A found-everywhere band of the last two years, Brooklyn-bred Vampire Weekend's back with a new album, and new press lines to go with it: they've transitioned from their "prep-chic" Ivy League linage image into ostensibly different "California"-style brand identification.
This all naturally culminates in the following Wall Street Journal headline:
The nice thing about a band like Vampire Weekend is that they make the duties of a mostly-stupid music press' job really, really easy, by giving them easy narratives to fill in.
First it was "Here's a band the Ivy League enjoys!" Sample headlines:
- Operation Ivy League: On Vampire Weekend's Vastly Bewildering Contra
- Ivy band Vampire Weekend cuts teeth on Afro-indie debut
- Vampire Weekend moves from the Ivy League to Flavor Flav
- Columbia grads Vampire Weekend bypass the hype on debut album
Etc, etc. For every article that didn't note that they were from the Ivy league or went to Columbia, there was certain to be a lede in one that did. Music journalists have a hard time talking about music! Because context is important. But it'd be unfair to say that Vampire Weekend doesn't absolutely bring this upon themselves. After all, in rock, image is everything. Just ask Fucked Up or Les Savy Fav, who will never be as successful a band as Vampire Weekend, not because their music isn't mainstream ready—which, to be fair, it isn't—but because they're led by fat, hirsute guys who don't fit a specific visual appeal.
But Vampire Weekend could only volley the Ivy League Press Line with their music—and with music journalists—for so long.
So now it's "Here's a band trying to shed their Ivy League identity in Golden State culture!" And it's hard to be sure exactly what California-chic is, suffice to say that Vampire Weekend—a band who's first album was often predicated on imagery of the east coast and days spent on campus at Columbia—are trying to embody it.
Places very far from California like to use the image of a sun-soaked republic of beauty ("California Pizza Kitchen," for example) to transport their patrons to, uh, the brick pizza ovens and complex Cobb Salads of California. Same with Hollister, a store owned by Abercrombie & Fitch, which is also in the business of selling a regional style (see: East Coast Wealth).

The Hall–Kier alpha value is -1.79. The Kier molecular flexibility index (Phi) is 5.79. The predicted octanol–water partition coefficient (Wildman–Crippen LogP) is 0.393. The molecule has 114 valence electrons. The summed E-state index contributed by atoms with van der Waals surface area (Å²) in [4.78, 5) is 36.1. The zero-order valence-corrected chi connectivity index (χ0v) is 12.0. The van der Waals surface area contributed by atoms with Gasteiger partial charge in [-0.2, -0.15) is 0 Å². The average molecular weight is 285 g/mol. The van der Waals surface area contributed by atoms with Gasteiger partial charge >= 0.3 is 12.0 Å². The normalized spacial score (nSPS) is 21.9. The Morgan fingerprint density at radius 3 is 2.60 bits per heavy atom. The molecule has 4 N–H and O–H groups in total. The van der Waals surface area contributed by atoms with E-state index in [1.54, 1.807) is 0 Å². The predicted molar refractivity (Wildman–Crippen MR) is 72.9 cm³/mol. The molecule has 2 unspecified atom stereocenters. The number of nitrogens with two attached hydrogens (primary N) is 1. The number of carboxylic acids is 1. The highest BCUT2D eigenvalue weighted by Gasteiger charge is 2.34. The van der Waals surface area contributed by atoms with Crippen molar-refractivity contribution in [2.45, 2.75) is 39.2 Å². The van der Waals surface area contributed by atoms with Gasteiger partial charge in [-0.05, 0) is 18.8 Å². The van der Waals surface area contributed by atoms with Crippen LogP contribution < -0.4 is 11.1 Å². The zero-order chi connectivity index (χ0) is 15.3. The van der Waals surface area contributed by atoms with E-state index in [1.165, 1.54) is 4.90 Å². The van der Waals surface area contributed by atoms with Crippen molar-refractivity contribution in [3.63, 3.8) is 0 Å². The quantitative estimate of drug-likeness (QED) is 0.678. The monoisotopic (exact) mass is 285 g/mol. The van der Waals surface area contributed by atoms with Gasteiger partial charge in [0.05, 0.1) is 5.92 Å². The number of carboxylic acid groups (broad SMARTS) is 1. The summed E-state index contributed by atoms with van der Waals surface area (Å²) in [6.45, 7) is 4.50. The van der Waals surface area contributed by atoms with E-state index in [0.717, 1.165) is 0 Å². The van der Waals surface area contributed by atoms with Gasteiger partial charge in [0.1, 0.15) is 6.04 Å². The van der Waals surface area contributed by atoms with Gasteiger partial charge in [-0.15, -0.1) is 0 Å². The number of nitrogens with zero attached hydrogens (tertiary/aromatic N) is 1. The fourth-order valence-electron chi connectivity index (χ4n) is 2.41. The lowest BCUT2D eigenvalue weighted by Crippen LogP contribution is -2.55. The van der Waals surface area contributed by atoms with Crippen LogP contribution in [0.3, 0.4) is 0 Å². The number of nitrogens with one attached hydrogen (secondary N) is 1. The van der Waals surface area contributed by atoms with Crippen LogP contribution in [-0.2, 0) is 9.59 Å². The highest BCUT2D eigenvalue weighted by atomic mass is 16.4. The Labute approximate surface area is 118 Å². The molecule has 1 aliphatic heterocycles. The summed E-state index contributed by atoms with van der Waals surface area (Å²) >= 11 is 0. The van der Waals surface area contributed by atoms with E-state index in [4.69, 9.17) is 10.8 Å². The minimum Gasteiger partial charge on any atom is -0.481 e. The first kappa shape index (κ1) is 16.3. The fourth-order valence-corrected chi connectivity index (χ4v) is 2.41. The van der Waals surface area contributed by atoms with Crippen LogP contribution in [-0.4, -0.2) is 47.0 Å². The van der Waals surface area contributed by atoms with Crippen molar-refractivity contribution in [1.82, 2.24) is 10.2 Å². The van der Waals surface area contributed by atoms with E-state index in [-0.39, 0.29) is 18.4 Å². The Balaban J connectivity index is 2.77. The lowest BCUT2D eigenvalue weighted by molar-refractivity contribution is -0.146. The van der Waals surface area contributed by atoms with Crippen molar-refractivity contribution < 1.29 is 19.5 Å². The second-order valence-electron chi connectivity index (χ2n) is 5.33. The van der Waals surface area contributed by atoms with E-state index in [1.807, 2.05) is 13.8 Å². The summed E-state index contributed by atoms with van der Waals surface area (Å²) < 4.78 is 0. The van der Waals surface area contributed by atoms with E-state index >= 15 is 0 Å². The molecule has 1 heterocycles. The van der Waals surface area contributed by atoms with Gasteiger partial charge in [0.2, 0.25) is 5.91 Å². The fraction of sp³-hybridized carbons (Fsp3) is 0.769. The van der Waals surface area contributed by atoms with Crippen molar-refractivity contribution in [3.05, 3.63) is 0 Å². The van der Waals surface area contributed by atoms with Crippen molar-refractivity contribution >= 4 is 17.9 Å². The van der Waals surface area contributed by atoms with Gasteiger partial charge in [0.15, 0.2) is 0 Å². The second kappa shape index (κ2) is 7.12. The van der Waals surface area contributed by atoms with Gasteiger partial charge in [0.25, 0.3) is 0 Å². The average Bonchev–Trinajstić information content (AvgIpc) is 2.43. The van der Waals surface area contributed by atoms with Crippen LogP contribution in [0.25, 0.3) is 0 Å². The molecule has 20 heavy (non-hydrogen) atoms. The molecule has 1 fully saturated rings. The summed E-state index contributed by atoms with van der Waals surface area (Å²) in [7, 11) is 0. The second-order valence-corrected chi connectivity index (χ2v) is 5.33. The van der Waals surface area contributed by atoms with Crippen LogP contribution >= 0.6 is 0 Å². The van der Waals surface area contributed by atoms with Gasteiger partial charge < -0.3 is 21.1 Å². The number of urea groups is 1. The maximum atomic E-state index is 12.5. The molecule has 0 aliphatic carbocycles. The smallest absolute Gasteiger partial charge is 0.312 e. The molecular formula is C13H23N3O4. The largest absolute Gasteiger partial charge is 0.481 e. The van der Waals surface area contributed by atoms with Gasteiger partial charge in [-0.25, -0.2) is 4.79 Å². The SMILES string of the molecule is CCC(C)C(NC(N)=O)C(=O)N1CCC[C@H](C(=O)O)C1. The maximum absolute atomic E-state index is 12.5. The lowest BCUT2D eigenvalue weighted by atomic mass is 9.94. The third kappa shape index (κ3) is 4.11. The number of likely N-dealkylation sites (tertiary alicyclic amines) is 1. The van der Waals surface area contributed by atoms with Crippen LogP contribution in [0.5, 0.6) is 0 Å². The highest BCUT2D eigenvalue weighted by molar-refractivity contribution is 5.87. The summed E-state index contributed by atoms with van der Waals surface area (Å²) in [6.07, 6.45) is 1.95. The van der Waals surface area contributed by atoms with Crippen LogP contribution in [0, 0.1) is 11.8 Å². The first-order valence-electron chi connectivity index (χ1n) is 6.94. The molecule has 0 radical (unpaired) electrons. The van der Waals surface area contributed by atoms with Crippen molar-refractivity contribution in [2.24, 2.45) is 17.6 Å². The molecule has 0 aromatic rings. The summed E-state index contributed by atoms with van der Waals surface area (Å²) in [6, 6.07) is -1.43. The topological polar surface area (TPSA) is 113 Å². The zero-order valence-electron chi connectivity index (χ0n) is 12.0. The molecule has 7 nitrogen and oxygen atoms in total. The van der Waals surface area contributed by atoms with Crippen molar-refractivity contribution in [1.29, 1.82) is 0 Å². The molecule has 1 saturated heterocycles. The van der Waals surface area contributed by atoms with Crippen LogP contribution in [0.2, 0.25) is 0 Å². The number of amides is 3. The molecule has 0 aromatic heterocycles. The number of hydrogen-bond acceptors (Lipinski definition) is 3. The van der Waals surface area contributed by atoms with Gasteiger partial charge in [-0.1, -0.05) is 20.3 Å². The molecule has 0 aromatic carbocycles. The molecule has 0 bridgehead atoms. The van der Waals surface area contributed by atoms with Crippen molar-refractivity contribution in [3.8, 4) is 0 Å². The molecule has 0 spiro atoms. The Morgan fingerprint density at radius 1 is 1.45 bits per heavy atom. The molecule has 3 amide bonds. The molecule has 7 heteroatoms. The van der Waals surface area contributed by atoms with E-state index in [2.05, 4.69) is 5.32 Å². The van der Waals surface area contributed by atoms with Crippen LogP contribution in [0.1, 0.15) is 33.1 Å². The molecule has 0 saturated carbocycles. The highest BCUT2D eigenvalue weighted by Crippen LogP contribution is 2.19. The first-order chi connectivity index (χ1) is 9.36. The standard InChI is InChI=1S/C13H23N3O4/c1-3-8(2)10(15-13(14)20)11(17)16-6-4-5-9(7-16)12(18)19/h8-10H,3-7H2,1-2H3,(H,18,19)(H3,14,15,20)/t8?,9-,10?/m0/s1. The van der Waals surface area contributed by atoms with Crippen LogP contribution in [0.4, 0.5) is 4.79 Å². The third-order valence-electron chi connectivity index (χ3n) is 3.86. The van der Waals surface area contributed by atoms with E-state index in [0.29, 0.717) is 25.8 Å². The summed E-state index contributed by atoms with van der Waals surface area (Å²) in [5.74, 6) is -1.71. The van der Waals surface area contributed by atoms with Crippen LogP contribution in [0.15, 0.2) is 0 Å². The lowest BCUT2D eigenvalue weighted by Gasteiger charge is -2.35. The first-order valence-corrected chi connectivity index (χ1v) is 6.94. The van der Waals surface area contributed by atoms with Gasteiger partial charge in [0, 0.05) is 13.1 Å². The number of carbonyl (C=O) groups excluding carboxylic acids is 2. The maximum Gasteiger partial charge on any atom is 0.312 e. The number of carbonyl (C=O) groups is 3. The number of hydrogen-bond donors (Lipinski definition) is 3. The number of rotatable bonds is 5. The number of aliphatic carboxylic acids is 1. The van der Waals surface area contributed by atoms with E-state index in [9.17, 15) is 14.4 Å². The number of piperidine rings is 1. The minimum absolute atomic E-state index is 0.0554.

But how conscious is this effort on the part of the band? Well, their new album does have a song called "California English," and they were shown on Pitchfork playing it while lead singer Ezra Koenig wore a T-Shirt with a picture of California on it.
Koenig has a theory that his most ardent detractors – "mostly," he guesses, "white, college-educated critics" – are just using Vampire Weekend for some easy point-scoring. "They don't often get the chance to be activists, so when they see us come along, it provides them with a brilliantly simple opportunity to be activists: 'This is an outrage! These people are exploitative!' Of course people should be on guard for exploitation, but ..." Their argument has one tiny flaw, Koenig suggests: "They're attacking a version of us that doesn't actually exist – the myth of Vampire Weekend."
But as far as manifesting an image goes, they're making it too easy on writers. Two paragraphs earlier:
"The way I look at it is: it's my God-given right to wear a cricket sweater just as it is my right to wear a [Ralph Lauren] Polo shirt," asserts Koenig at a Chinese restaurant the day after the skate-park siege and an hour before another out-of-town gig, this one mercifully indoors.
A New Yorker writer goes with them to—where else?—California for their profile. A California T-Shirt worn while playing a song with the word "California" in the title. Talk, talk, talk about Calfifornia:
As a band, how do you reach a consensus on California as a theme for your album?
Ezra Koenig: Originally I threw it out there as an idea that I had. But when you have a theme that's as vague and general as California you don't need consensus, because you can take that idea and run with it. Even when you come up with some guiding principal, you still don't know where it's going to take you.
Oh, really? Not so much. That place is called "The Bank," as California's an image that sells well with all kinds of consumers everywhere. Just ask the Red Hot Chili Peppers, whose Californication revitalized their careers. Regionalism and brandings are a staple of pop music. Whether a conscious decision or not, and the quality of the album aside—which I happened to think is actually pretty high—it's hard not to see a few things *pop* out:
1. The short distance between the branding of mega pop stars and the branding of "indie" rock bands like Vampire Weekend.
2. That both are selling lifestyle choices as much as they are their art, and that it's a conscious effort all around. And
3. How easily music writers play into it. I'd wait for the New York Times to write their Vampire Weekend profile so they can do the same thing they keep doing with other Styles pieces (excessive redundancy), but there's always the slim chance that Jon Caramanica could show up and save the day. Then again, $50 if the Times can go without mentioning California, Columbia, Paul Simon, or the Ivy League in the first two grafs. Any takers?
Didn't think so.